A £600 million fund set up nearly a century ago by a former partner of one of the UK’s oldest merchant banks will be used to pay off a tiny fraction of the country’s national debt, a judge has ruled.
Gaspard Farrer set up the National Fund with a gift of £500,000 in 1928 saying that it should be held until it grew big enough to pay off the growing national debt after the First World War.
Farrer, who retired in 1925 from the defunct Barings Bank, hoped that other philanthropists would join his campaign to end the debt that had risen from £0.6 billion to more than £7 billion when he made his bequest.
The pledge was warmly welcomed by Winston Churchill, then chancellor of the exchequer, as a symbol of “clear-sighted patriotism” towards the ultimate, if distant, aim of ending public debt.
In a statement at the time, Churchill said: "The nation has just received a benefaction of a character hitherto exceptional in the relations between the state and its citizens.”
In the following decades, others added to the fund, including Lord Dalziel of Kirkcaldy, who died in 1935 and bequeathed his residuary estate, worth more than £400,000, but the last contribution to the fund was made in 1982.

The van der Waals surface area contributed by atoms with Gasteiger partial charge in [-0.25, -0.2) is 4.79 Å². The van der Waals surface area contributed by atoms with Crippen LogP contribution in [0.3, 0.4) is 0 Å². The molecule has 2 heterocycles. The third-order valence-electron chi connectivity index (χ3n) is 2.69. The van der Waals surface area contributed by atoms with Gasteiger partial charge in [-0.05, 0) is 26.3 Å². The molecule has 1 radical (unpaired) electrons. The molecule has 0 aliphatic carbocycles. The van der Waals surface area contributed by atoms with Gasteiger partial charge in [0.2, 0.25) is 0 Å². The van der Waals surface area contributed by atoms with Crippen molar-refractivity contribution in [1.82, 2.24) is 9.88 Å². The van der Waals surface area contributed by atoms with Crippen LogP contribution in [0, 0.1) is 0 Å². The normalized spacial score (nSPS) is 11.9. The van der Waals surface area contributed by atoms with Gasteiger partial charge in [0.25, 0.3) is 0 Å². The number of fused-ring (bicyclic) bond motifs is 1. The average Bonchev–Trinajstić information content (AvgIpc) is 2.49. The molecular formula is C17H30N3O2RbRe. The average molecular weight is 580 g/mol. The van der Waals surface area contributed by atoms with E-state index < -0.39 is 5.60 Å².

Farrer’s bequest had remained secret for 92 years until he was named in court papers amid legal action over what should be done with the money that would never be enough to pay off the UK’s debt.
Farrer’s ambition was stymied by surge in national debt that stood at nearly £2.3 trillion at the end of October last year.
Lawyers representing the trustee of the fund had argued that the money should be used for general charitable purposes rather than go towards paying off the national debt. They said that such a small reduction in the vast scale of the debt would be “a futile, symbolic gesture”.
But Mr Justice Zacaroli ruled in favour of the UK’s Attorney General, Suella Braverman, and said the fund should be used to reduce the debt.
In a statement after the ruling, Ms Braverman said: "At the heart of my submissions before the High Court was a fundamental principle of charity law: a donor's wishes must be respected."